Tuesday, May 7, 2013


                Back in 1998, Pamela Gilliland bought an old hatbox at auction for one dollar. When she opened it, she discovered a treasure. It wasn’t money or jewels; it was over 200 letters from two brothers, written to their parents during WWII. Those letters chronicle the life of an American GI during one of the most monumental times in modern history. Recently, Pamela has enlisted the services of an amateur historian to unravel the stories behind those letters. You can read about it on NBCNews.com.

                The story about those letters got me thinking about our lives. In a real sense, each of us is writing a series of letters; although not with paper and pen. We write our story through the everyday activities of our lives. One of the things that is apparent from those WWII letters is that boredom and routine was a big part of the life of a GI. Much of our daily life is routine. We don’t see our activities as having any eternal significance. Yet each of those activities is a line in our story; a line that is creating the framework upon which the rest of our story hangs.

                As I have studying the Gospels, I am always struck with the impression that life with Jesus was a fast paced, thrill a minute experience. But the truth is that is not what really happened. The Gospel writers crafted their accounts of Jesus’ life to convey a specific message. Their intent was to show clearly the divine nature of Jesus and to how he came to redeem a lost work. They were writing not just a history of Jesus’ life, but salvation history. What they left out would fill volumes.

                Just as in the life of a soldier, the life of one of Jesus’ disciples was filled with routine and, at times, even boredom. There were periods of time when Jesus “disappeared” and they were left on their own. There were many long, grueling walks around Galilee, and between Galilee and Jerusalem. The disciples had to secure and prepare food, wash clothes, bathe (I assume they bathed at least once in awhile), and many other mundane tasks. This routine life was punctuated with amazing miracles, intimate conversations, and large group gathering.

                We live most of our lives in the routine tasks of life. This encompasses our job and our home life. We are so used to this routine that we hardly notice it; it is just life. We break up this routine with occasional vacations or weekend getaways. Occasionally, God speaks powerfully into our routine. It may come at a worship service or in a quiet conversation with a friend. It may come on a mission trip to a foreign country or helping a neighbor. The point is that God hangs the “significant events” of our life on the framework of our routine. Without our routine life, we would not be in the place for God to speak to us or use us in a mighty way. It is the routine of our lives that places us where God can use us for His glory.

                Those letters I mentioned earlier were written by two brothers to their parents. As we live our lives, we are writing letters to our Heavenly Father. He delights in receiving them. When we live with God on our mind, He is glorified. Parents love to have their children share their life with them. It doesn’t matter if the things they share are significant or mundane. Parents want to be included and involved in their children’s lives. The same is true of our Heavenly Father. He is watching all that we do. He is fully aware of all that we do. But He is most delighted when we actively share that with Him. Over and over again, God invites us to share our lives with Him.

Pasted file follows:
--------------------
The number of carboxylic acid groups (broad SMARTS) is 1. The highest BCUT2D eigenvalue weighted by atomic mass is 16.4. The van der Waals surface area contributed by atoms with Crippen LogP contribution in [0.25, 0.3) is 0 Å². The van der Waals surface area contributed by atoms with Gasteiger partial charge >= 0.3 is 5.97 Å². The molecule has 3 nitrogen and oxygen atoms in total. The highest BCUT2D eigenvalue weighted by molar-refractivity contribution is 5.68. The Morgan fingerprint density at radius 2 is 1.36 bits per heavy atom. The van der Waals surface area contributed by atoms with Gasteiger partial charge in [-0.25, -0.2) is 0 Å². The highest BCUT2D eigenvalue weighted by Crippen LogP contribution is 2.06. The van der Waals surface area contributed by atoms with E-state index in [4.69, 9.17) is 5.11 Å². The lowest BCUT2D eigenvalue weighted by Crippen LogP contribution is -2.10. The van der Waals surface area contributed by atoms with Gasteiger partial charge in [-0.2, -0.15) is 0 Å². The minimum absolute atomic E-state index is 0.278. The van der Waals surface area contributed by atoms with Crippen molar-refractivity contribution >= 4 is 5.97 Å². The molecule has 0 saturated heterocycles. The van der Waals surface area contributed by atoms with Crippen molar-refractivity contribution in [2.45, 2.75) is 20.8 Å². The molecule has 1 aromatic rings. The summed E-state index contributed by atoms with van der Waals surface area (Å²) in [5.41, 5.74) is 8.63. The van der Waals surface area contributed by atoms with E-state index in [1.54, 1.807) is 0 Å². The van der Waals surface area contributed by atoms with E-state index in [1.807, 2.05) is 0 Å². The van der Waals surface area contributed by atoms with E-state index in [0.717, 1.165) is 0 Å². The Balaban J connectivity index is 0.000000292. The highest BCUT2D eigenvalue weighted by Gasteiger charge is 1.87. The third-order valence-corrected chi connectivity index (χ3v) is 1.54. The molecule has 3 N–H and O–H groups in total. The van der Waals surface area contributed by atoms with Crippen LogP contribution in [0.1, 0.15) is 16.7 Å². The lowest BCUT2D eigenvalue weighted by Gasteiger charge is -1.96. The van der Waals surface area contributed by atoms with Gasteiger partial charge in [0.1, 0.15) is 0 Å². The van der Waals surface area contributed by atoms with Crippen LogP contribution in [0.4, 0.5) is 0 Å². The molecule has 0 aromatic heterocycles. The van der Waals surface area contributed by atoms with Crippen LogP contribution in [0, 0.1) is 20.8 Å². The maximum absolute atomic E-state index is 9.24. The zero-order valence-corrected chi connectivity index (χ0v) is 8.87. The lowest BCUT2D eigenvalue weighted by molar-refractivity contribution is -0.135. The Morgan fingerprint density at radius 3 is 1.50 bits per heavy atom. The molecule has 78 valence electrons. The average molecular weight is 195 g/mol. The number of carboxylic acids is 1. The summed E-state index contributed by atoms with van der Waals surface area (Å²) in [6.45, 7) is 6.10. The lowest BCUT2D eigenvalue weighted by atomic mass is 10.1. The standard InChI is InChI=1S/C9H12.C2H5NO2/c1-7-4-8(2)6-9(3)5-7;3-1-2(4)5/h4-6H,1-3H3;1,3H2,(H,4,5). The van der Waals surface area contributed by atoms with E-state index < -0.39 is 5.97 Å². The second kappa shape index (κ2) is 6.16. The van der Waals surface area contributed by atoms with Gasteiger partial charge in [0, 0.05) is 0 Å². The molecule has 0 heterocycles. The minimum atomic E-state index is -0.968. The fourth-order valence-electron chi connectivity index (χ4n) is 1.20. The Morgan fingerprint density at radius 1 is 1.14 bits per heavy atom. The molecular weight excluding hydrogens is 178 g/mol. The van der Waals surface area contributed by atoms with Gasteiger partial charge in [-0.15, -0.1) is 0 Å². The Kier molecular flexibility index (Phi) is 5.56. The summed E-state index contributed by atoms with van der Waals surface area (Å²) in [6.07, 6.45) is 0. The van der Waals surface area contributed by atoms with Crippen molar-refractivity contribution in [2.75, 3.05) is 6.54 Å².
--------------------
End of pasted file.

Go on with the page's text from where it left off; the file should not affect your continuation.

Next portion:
Humble yourselves, therefore, under God's mighty hand, that he may lift you up in due time. Cast all your anxiety on him because he cares for you. 1 Peter 5:6-7 (NIV)

                "Ask and it will be given to you; seek and you will find; knock and the door will be opened to you. For everyone who asks receives; he who seeks finds; and to him who knocks, the door will be opened.” Matthew 7:7-8 (NIV)

                "Come to me, all you who are weary and burdened, and I will give you rest. Take my yoke upon you and learn from me, for I am gentle and humble in heart, and you will find rest for your souls. For my yoke is easy and my burden is light." Matthew 11:28-30 (NIV)

                There is one other important thing I want to point out. Those WWII letters were discovered by a person to whom they were not written. Pamela has the privilege of stepping into the lives of two brothers that she may never meet or know personally. Yet her life can be enriched by their letters. So it is with our letters to God. In a very real sense, other people are reading our letters to God every day. We may not know it, but they are. They watch how we handle the routine of life, as well as the unexpected and the difficult. Through our lives, they are learning what it means to have a vital relationship with God through Jesus Christ. God wants the letters that we write every day to be an encouragement to others. Our earthly lives will one day come to an end, but the letters we write will live on long after we are gone.

                You may think that what you do every day is insignificant, but it isn’t. God is using your routine life to build a framework upon which He wants to display His glory.

                Don't let anyone look down on you because you are young, but set an example for the believers in speech, in life, in love, in faith and in purity. 1 Timothy 4:12 (NIV)

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